I was hurt and offended. Could they not appreciate how adorable she was: her perfect little nose, cute ears, pursed lips? Was the hemangioma really all they could see? I was angry, I felt alienated, and I was at a complete loss as to how to handle it. The emotions were all so raw and close to the surface for me. I was still struggling with dealing with my own set of issues (including my own vanity) in relation to her possible future looks. I was coming to grips with the reality that she would not look “normal.” While part of me wanted to go up to people and ask them why they looked away, I had my own discomfort and responses to think about.

So I managed to handle the averted glances as best I could. But then the comments started coming, and rocking the fragile foundation that I had built over the past few weeks. The little old ladies were the most cruel and heartless of the bunch. “Such as shame,” they would say, “she could have been so pretty.” When I was out with my toddler son and baby girl they’d look at my boy and say to me “Well, at least you have one child who you can take nice pictures of.” That these comments were made in front of my children infuriated me. It was mind numbing. What could possess people to say these things? Out loud! Why didn’t anyone just ask me what “it “was? Didn’t anyone care about the little girl behind the hemangioma? Didn’t anyone want to know how she was eating or sleeping, just as every stranger had felt compelled to ask me when I walked around with my son at that same age? Did her hemangioma suddenly take all of that away? Did it have that much power as to affect people’s ability to simply see a newborn baby?

The line was crossed when people started accusing me of child abuse. As in “did you drop her on head?!” Granted, a four month old can neither crawl nor walk—so a self- inflicted head injury would indeed be unlikely—but the question just seemed ludicrous, not to mention rude.

I started to respond to such ridiculous inquiries by stating: “Actually no, it’s a tumor.” I’d then watch the enquirer recoil in shame and guilt. My answer was, in fact, a half-truth: hemangiomas are also known as “vascular tumors,” but they are totally benign and non cancerous. Despite this, I figured if people were going to be ignorant and rude, I wouldn’t worry about the semantics of my answer. I also admit feeling somewhat entitled to derive a crumb of “satisfaction” by making them feel bad. Of course, by making them feel bad I was making myself feel better for “rescuing” and “protecting” my daughter from their insidious accusations. “Serves them right,” I would say to myself over and over again, justifying my behavior.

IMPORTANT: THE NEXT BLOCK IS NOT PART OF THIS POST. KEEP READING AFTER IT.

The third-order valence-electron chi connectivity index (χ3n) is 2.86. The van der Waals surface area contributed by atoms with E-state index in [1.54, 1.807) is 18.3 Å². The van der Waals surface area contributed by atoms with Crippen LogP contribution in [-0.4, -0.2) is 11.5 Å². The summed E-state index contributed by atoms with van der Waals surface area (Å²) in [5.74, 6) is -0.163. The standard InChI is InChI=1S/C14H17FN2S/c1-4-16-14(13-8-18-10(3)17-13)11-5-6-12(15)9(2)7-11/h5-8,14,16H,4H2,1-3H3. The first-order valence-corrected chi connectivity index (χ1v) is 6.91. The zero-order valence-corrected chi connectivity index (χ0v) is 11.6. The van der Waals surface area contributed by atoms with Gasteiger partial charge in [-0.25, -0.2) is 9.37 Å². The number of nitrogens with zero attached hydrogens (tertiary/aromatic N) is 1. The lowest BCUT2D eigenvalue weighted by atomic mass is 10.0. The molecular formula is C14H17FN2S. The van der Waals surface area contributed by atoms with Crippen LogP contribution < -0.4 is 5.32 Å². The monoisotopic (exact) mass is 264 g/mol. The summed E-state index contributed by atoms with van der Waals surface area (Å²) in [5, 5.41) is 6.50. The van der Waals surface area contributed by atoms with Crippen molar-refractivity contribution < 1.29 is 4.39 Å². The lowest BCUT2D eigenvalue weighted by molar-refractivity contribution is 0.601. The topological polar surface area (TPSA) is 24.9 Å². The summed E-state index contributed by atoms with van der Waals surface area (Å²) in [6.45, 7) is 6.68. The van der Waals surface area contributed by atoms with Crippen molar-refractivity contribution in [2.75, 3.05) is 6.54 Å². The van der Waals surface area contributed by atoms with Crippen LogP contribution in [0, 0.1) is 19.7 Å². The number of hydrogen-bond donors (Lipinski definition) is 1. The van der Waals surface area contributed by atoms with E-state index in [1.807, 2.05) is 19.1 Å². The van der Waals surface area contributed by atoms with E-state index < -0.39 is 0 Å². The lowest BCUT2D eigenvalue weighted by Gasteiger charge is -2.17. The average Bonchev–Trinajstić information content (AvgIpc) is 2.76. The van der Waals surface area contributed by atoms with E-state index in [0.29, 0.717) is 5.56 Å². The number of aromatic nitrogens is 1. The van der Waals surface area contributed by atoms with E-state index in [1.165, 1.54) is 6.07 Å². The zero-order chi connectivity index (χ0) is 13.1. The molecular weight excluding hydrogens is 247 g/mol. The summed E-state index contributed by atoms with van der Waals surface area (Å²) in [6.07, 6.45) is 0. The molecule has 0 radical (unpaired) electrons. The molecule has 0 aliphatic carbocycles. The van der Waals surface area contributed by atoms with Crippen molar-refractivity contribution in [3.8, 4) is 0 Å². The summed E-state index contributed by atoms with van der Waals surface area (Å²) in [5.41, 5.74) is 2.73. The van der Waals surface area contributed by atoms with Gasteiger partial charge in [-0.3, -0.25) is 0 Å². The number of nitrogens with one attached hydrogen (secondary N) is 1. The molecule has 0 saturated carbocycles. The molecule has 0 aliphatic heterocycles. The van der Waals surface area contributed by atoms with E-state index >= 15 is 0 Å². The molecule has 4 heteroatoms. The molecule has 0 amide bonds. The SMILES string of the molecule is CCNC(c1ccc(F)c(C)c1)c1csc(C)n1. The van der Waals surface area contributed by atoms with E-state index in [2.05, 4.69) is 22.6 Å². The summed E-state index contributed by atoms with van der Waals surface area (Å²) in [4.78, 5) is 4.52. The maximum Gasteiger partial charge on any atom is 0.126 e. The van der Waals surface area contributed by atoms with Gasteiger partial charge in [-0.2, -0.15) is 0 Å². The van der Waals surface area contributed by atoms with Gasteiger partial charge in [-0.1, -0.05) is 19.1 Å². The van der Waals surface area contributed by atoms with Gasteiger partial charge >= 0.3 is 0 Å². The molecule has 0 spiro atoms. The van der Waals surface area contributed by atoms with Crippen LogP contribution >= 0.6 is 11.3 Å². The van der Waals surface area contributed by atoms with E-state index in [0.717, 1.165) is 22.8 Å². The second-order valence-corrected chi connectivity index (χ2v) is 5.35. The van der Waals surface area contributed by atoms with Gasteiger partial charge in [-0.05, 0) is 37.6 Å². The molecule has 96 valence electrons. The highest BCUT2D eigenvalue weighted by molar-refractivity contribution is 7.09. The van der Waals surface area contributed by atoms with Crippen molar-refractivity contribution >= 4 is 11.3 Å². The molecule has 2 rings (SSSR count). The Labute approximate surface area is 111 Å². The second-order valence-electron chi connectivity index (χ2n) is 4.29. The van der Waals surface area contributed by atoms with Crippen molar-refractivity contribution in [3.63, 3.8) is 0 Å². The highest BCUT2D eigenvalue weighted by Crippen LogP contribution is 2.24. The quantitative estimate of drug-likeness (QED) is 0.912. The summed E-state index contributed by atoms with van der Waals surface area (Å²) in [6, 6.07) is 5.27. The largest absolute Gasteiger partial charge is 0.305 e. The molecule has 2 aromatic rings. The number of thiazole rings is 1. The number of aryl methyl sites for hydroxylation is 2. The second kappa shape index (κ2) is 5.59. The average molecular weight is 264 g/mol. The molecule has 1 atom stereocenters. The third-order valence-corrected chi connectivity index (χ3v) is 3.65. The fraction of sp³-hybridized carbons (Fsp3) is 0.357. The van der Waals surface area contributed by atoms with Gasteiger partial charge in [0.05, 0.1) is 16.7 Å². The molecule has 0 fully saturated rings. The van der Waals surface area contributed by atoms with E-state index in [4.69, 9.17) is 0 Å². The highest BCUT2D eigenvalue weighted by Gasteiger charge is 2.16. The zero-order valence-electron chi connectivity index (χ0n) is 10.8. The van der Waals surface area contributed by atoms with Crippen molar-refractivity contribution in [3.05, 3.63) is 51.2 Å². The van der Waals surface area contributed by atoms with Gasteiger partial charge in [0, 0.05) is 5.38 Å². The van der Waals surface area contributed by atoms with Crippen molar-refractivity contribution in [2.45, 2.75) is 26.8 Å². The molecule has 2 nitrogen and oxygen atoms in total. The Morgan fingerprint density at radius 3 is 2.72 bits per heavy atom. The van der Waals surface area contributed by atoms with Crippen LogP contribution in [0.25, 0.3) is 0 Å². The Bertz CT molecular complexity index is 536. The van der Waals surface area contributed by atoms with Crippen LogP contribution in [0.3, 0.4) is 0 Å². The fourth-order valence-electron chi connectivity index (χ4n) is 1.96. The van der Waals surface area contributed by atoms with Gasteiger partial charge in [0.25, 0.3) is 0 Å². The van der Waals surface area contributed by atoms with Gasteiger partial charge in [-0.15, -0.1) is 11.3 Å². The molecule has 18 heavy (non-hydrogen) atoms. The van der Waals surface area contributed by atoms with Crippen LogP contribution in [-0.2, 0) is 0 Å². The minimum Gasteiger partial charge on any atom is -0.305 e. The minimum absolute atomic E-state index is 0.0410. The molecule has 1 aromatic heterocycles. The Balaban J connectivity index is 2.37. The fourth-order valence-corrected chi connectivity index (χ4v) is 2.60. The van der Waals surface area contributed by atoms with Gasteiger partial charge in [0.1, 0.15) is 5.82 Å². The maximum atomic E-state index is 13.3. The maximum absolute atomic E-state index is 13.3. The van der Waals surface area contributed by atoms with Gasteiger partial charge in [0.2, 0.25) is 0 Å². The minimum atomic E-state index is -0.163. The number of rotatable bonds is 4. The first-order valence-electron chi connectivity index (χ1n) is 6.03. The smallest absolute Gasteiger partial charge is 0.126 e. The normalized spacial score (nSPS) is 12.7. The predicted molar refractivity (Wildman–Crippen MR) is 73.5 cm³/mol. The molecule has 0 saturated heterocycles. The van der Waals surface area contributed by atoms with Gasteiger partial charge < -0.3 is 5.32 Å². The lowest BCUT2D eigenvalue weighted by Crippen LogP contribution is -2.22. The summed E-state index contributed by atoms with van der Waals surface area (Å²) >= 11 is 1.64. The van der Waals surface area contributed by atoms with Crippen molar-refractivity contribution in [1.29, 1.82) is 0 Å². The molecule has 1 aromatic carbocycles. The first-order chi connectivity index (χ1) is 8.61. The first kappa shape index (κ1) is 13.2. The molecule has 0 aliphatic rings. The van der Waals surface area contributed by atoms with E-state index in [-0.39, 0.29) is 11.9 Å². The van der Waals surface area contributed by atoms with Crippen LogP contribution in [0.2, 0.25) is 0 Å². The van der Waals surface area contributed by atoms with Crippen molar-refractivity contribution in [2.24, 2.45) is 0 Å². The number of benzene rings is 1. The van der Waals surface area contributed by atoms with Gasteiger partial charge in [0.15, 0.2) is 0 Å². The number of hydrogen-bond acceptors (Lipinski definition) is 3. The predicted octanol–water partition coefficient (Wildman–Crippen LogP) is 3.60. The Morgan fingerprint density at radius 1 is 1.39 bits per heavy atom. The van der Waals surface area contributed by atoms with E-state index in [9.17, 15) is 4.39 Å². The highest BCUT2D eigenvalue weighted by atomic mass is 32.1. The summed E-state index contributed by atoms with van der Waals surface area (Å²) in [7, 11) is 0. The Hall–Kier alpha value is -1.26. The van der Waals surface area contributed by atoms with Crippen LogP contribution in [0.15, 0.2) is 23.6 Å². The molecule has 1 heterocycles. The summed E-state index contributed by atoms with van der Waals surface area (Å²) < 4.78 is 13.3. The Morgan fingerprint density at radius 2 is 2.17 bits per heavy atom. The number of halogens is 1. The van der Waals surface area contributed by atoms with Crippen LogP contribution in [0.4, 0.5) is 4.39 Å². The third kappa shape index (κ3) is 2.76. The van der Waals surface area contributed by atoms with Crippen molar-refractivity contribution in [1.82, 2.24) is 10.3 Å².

During this time, I couldn’t imagine what parents whose children are even more afflicted must go through. It pained me just to think about it: how do other families manage this day in and day out? How do they handle having the person who is their child completely overlooked and instead having the affliction define who their child is? My heart ached for them as it did for my daughter and our family.

Her hemangioma suddenly stopped multiplying in size just before she turned one, as the expert had predicted it would. It took another year before her hair grew out long enough for bangs to cover it. During that time it also began to involute (flatten a bit and lose some of the vibrancy in color). It took me nearly that long to not feel so vindictive towards people who made ignorant comments. It took me several months to realize that my reactions to other people’s reactions were just as important and influential on my daughter as theirs were. I stopped turning every encounter into a long technical explanation about hemangiomas. I started simply calling it a birthmark and leaving it at that. I no longer felt compelled to explain it all ad nauseum to any stranger who gave me a sideways look or double take. I stopped making a big deal out of it so that my daughter would know it wasn’t a big deal.